Anthony Collins, 54, also sent similar parcels to 10 Downing Street and a laboratory in Wuhan in China, among others, a court heard.
Production of the Oxford/AstraZeneca jab at premises in Wrexham in Wales ground to a halt in January, causing “mayhem”.
Collins, from Kent, appeared at Maidstone Crown Court on Wednesday for sentencing after being found guilty of dispatching an article by post with the intention of inducing the belief it is likely to explode or ignite.
His trial heard that police were called and the Army’s Explosive Ordnance Disposal (EOD) unit—bomb squad—was dispatched to the scene at the Wockhardt vaccine plant on January 27.
Only after the package had been detonated behind a 100m cordon could they be sure it contained no explosive material.
Similar packages sent by Collins to 10 Downing Street, AstraZeneca, a US Air Force base in Gloucestershire, a laboratory in Wuhan and what appeared to be the leader of North Korea, Kim Jong-un, were intercepted.
Collins had developed an “obsessive interest” in the virus and vaccines, his trial was told.
Defence barrister Janice Brennan said Collins has a diagnosed personality disorder and has had an “obsession” with sending letters and packages for around 30 years.
She added: “He is a lonely and bored individual who does find it very difficult to deal with normal life.”
Passing sentence, Judge David Griffith-Jones QC told Collins: “A compulsion to send bizarre communications to different bodies or authorities is one thing and may be considered a harmless idiosyncrasy.
“It doesn’t explain your behaviour here, which was deliberately to send a bomb hoax knowing perfectly well that it would cause fear and mayhem.”
He said Collins’ insistence that the contents of the package were intended to help scientists at the Wockhardt site was “childish and quite perverse”.
Collins was handed a 27-month jail sentence, with the significant time he has already spent on remand to be deducted.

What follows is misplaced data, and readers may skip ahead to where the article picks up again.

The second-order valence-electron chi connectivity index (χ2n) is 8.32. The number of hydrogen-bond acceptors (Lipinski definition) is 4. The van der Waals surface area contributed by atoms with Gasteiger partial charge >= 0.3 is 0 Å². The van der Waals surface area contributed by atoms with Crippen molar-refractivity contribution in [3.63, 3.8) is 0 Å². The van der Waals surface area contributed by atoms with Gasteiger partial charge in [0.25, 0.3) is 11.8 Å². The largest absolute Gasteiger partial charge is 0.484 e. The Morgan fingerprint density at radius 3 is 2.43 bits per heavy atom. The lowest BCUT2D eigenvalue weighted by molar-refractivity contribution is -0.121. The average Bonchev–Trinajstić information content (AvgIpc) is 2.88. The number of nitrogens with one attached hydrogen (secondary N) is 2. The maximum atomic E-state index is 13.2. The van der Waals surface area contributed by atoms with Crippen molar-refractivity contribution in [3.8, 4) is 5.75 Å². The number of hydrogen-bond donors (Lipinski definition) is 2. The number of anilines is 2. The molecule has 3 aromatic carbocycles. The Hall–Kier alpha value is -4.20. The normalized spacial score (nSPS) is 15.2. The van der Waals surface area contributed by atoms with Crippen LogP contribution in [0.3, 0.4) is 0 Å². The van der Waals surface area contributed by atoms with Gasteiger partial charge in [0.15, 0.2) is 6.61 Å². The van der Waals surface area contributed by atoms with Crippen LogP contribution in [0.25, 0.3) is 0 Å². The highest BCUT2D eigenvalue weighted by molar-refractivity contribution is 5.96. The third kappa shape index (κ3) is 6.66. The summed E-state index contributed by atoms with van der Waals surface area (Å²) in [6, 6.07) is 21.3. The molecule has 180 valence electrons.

In total of 120 people had to be evacuated and production of the vaccine was halted, though the batch was able to be salvaged later.
The EOD team detonated the device and it was discovered that it contained no explosive material.
Instead it contained a calculator, a garden glove, four batteries, a “yellow biohazard bar”, a service wipe and a quantity of paper, the jury was told.
One of the documents inside contained Collins’ name and address.
When arrested, Collins told police that his intention in sending the package to Wockhardt was to help scientists and the Government deal with Covid-19.
Wockhardt, a global pharmaceutical and biotechnology company, was providing fill-and-finish services for the Oxford/AstraZeneca Covid-19 vaccine—the final stage of putting the vaccine into vials.
Detective Inspector Adam Marshall, Kent Police’s senior investigating officer for the case, said: “Collins was fully aware of the impact his actions would have and chose to impede the vaccine rollout when the programme was still in its infancy.
“Although the device he sent was not a viable explosive, the people at the site had every reason to believe there was a threat to their safety and they acted in a diligent and thoroughly appropriate way.
‘Thankfully the disruption Collins caused was not substantial, but his actions were an unnecessary distraction.”